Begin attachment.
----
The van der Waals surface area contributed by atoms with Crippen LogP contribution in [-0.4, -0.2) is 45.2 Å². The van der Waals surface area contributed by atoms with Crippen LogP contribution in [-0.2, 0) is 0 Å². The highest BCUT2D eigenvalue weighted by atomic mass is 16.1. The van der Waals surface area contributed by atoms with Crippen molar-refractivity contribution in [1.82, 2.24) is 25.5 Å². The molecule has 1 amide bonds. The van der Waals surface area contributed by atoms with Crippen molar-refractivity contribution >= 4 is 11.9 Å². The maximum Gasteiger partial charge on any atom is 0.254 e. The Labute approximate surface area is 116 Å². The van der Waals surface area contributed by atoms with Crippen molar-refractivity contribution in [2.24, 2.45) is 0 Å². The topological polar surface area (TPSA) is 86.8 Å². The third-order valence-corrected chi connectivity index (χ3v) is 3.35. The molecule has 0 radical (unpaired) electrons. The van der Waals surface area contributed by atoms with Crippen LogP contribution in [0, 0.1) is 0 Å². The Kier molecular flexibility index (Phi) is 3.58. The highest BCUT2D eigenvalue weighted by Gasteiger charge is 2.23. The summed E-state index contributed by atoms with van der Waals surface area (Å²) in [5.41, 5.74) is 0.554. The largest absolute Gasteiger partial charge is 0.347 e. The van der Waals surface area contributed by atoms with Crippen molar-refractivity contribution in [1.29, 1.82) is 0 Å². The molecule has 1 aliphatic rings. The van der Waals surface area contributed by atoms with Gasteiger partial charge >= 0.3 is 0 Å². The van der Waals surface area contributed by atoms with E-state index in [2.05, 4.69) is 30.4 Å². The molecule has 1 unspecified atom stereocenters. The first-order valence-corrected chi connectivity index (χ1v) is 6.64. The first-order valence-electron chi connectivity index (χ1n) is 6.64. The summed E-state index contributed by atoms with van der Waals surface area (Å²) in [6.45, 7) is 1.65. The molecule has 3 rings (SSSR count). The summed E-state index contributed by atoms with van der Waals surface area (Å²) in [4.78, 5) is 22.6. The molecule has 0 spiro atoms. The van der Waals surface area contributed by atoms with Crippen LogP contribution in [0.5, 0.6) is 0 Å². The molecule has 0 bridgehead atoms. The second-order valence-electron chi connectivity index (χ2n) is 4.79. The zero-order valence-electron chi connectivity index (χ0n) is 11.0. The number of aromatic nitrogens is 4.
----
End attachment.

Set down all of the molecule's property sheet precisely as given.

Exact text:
The van der Waals surface area contributed by atoms with Crippen LogP contribution in [-0.4, -0.2) is 45.2 Å². The van der Waals surface area contributed by atoms with Crippen LogP contribution in [-0.2, 0) is 0 Å². The highest BCUT2D eigenvalue weighted by atomic mass is 16.1. The van der Waals surface area contributed by atoms with Crippen molar-refractivity contribution in [1.82, 2.24) is 25.5 Å². The molecule has 1 amide bonds. The van der Waals surface area contributed by atoms with Crippen molar-refractivity contribution >= 4 is 11.9 Å². The maximum Gasteiger partial charge on any atom is 0.254 e. The Labute approximate surface area is 116 Å². The van der Waals surface area contributed by atoms with Crippen molar-refractivity contribution in [2.24, 2.45) is 0 Å². The topological polar surface area (TPSA) is 86.8 Å². The third-order valence-corrected chi connectivity index (χ3v) is 3.35. The molecule has 0 radical (unpaired) electrons. The van der Waals surface area contributed by atoms with Crippen LogP contribution in [0, 0.1) is 0 Å². The Kier molecular flexibility index (Phi) is 3.58. The highest BCUT2D eigenvalue weighted by Gasteiger charge is 2.23. The summed E-state index contributed by atoms with van der Waals surface area (Å²) in [5.41, 5.74) is 0.554. The largest absolute Gasteiger partial charge is 0.347 e. The van der Waals surface area contributed by atoms with Crippen molar-refractivity contribution in [1.29, 1.82) is 0 Å². The molecule has 1 aliphatic rings. The van der Waals surface area contributed by atoms with Gasteiger partial charge >= 0.3 is 0 Å². The van der Waals surface area contributed by atoms with E-state index in [2.05, 4.69) is 30.4 Å². The molecule has 1 unspecified atom stereocenters. The first-order valence-corrected chi connectivity index (χ1v) is 6.64. The first-order valence-electron chi connectivity index (χ1n) is 6.64. The summed E-state index contributed by atoms with van der Waals surface area (Å²) in [6.45, 7) is 1.65. The molecule has 3 rings (SSSR count). The summed E-state index contributed by atoms with van der Waals surface area (Å²) in [4.78, 5) is 22.6. The molecule has 0 spiro atoms. The van der Waals surface area contributed by atoms with Crippen LogP contribution in [0.5, 0.6) is 0 Å². The molecule has 0 bridgehead atoms. The second-order valence-electron chi connectivity index (χ2n) is 4.79. The zero-order valence-electron chi connectivity index (χ0n) is 11.0. The number of aromatic nitrogens is 4.